Predictive Mapping

One application of multiple correspondence analysis is to perform the equivalent of a Multiple Regression for categorical variables, by adding supplementary columns to a design matrix (see also Burt tables). For example, suppose you had a design matrix containing various categorical indicators of health related behaviors (e.g., whether or not the individual smoked, exercised, etc.). You could add two columns to indicate whether or not the respective subject had or had not been ill over the past year (i.e., you could add one column Ill and another column Not ill, and enter 0's and 1's to indicate each subject's health status). If in a simple correspondence analysis of the design matrix, you added those columns as supplementary columns to the analysis, then (1) the summary statistics for the quality of representation (see the Correspondence Analysis Introductory Overview) for those columns would give you an indication of how well you can "explain" illness as a function of the other variables in the design matrix, and (2) the display of the column points in the final coordinate system would provide an indication of the nature (e.g., direction) of the relationships between the columns in the design matrix and the column points indicating illness. This technique (adding supplementary points to a multiple correspondence analysis) is also called predictive mapping.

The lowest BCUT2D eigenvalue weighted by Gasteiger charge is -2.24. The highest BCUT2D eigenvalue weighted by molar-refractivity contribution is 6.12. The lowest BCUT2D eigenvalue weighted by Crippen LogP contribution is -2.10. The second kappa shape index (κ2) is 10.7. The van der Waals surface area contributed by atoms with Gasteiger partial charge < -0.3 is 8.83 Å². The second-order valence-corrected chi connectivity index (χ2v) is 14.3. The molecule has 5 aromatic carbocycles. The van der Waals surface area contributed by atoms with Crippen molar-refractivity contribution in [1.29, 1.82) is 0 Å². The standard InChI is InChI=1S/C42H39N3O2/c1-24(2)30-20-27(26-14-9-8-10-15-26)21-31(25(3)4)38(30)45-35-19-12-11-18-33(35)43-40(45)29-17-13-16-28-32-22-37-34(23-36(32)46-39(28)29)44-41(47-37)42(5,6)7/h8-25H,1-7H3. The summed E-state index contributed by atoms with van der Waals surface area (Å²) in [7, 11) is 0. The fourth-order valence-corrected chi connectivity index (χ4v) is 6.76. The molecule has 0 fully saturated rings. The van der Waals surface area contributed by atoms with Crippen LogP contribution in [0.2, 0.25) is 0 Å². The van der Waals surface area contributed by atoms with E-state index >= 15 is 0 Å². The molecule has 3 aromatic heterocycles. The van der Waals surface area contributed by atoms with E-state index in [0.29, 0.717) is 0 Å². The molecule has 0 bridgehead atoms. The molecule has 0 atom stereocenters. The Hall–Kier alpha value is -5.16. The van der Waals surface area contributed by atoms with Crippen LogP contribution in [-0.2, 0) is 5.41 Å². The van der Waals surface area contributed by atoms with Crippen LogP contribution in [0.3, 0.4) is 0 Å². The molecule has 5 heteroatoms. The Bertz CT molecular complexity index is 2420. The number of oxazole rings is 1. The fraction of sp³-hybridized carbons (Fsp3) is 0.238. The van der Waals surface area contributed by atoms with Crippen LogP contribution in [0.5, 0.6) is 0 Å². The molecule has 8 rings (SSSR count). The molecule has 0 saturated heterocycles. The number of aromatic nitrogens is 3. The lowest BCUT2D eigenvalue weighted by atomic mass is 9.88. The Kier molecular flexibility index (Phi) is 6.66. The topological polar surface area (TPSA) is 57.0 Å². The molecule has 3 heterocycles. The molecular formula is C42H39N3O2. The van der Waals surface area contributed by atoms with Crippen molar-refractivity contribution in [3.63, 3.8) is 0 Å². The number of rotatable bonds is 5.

For more information, see Correspondence Analysis.